Life With Asthma

At the age of four, Jordan Loiselle was having severe asthma attacks almost once a month. His dad Eric says his son was always struggling to breathe; even his sleep was disrupted because of a build-up of phlegm that would literally choke him and then trigger vomiting. Jordan's asthma also made him very lethargic. His physical activity often did not go beyond playing card games on the couch.

After one particularly severe asthma attack, Jordan ended up in the Emergency Department of The Montreal Children's Hospital of the MUHC. There doctors and nurses helped restore his breathing. More importantly, they also referred him to the hospital's Asthma Centre. 

After examining the little boy, Dr. Francine Ducharme, director of the Asthma Centre Research Program, recognized that Jordan had severe inflammation of the bronchi. In other words, he had unrecognized persistent asthma that was affecting his daily life but was perceived as intermittent severe asthma attacks. However, Ducharme knew that as with all children with asthma, Jordan could live a normal healthy life and his asthma could be well controlled.

It took at least six months to completely reverse the inflammation that had built up in Jordan's lungs over the last few years. Early during this period, Jordan's parents saw a rapid change for the better. He was no longer missing school. However, the five-year-old did develop behavioural problems during the process, as the drugs made him excitable and resulted in him acting out or having tantrums.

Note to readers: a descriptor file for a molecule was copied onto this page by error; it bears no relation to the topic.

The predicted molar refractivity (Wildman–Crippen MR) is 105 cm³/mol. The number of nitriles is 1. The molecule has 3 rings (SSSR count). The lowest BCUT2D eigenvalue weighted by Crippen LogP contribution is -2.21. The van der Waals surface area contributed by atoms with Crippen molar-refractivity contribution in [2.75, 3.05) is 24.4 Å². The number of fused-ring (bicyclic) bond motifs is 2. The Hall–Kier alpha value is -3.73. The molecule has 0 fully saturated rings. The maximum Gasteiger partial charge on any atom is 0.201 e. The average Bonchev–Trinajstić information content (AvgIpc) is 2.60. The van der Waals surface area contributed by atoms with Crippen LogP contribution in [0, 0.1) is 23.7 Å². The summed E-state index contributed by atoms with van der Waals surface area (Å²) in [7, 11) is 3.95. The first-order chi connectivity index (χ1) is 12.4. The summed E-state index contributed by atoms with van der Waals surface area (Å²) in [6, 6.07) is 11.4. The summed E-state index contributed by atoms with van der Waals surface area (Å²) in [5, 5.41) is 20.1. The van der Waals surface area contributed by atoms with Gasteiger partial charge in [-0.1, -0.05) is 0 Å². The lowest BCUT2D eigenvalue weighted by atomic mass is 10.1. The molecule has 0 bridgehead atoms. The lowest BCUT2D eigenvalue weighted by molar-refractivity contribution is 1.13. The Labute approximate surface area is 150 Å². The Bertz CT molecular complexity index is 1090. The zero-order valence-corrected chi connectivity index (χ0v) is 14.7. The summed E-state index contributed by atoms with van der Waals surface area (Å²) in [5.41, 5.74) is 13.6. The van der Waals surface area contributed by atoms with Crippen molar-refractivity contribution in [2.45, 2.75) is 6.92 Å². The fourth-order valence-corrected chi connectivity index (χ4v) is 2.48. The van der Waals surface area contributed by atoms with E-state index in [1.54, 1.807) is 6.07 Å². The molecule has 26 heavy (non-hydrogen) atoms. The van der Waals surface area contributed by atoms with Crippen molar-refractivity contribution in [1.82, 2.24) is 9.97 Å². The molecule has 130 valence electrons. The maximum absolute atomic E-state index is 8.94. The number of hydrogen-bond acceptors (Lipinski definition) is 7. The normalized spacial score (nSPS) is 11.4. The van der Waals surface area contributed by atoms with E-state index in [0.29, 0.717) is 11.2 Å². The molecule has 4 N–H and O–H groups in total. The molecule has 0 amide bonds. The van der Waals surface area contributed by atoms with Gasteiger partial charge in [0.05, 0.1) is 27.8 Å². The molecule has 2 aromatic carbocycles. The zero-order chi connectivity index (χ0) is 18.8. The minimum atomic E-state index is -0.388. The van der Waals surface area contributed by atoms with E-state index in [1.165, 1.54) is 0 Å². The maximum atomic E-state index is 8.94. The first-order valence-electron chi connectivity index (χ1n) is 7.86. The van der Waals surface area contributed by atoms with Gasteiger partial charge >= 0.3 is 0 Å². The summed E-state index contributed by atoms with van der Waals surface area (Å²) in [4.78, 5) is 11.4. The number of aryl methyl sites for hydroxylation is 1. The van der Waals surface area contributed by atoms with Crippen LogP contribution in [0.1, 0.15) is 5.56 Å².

Ducharme reassured Jordan's parents: these kinds of outbursts would only be temporary. "As the airway inflammation disappears, we will be able to taper his dose to the minimum that will maintain him well," says Ducharme. It was true. The dose that keeps Jordan's asthma under control no longer affects his behaviour. He hasn't had an asthma attack in the last two years. Now seven, he plays soccer and runs around the field without a problem.

For Ducharme, getting to the bottom of Jordan's medical problem was important. Part of her mission has been to convince parents that asthma is a chronic disease that requires daily attention, not "stop and go" treatment; it is a condition that can be well controlled and should not have an impact on a child's life. She says parents who see their children coughing, having difficulty breathing or wheezing with activities and/or laughing, even if it does not look worrisome, should take their children to their doctor. Even more so if these symptoms limit their physical activity. If needed, the doctor will refer them to an asthma specialist. Children shouldn't have to live with a condition that limits their daily life - they should be able to play and laugh like all children.